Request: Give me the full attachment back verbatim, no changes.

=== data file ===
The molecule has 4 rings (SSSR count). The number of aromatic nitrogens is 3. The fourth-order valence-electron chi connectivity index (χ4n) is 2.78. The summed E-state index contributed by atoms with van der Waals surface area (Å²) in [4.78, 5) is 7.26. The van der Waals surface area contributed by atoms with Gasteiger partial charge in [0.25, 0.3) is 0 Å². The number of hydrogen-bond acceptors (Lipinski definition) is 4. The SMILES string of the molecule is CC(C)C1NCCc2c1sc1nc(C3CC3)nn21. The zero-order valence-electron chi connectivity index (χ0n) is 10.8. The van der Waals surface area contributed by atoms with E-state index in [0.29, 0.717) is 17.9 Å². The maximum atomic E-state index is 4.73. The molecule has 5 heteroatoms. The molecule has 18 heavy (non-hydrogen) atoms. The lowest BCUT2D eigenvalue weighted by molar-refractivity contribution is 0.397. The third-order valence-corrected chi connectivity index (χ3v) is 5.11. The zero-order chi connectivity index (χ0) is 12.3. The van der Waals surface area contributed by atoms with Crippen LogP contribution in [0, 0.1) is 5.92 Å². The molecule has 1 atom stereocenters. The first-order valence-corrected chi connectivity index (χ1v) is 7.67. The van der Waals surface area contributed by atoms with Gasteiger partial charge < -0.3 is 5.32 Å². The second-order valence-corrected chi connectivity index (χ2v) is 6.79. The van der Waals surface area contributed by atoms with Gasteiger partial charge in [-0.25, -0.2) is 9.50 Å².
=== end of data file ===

The molecule has 4 rings (SSSR count). The number of aromatic nitrogens is 3. The fourth-order valence-electron chi connectivity index (χ4n) is 2.78. The summed E-state index contributed by atoms with van der Waals surface area (Å²) in [4.78, 5) is 7.26. The van der Waals surface area contributed by atoms with Gasteiger partial charge in [0.25, 0.3) is 0 Å². The number of hydrogen-bond acceptors (Lipinski definition) is 4. The SMILES string of the molecule is CC(C)C1NCCc2c1sc1nc(C3CC3)nn21. The zero-order valence-electron chi connectivity index (χ0n) is 10.8. The van der Waals surface area contributed by atoms with E-state index in [0.29, 0.717) is 17.9 Å². The maximum atomic E-state index is 4.73. The molecule has 5 heteroatoms. The molecule has 18 heavy (non-hydrogen) atoms. The lowest BCUT2D eigenvalue weighted by molar-refractivity contribution is 0.397. The third-order valence-corrected chi connectivity index (χ3v) is 5.11. The zero-order chi connectivity index (χ0) is 12.3. The van der Waals surface area contributed by atoms with Crippen LogP contribution in [0, 0.1) is 5.92 Å². The molecule has 1 atom stereocenters. The first-order valence-corrected chi connectivity index (χ1v) is 7.67. The van der Waals surface area contributed by atoms with Gasteiger partial charge < -0.3 is 5.32 Å². The second-order valence-corrected chi connectivity index (χ2v) is 6.79. The van der Waals surface area contributed by atoms with Gasteiger partial charge in [-0.25, -0.2) is 9.50 Å².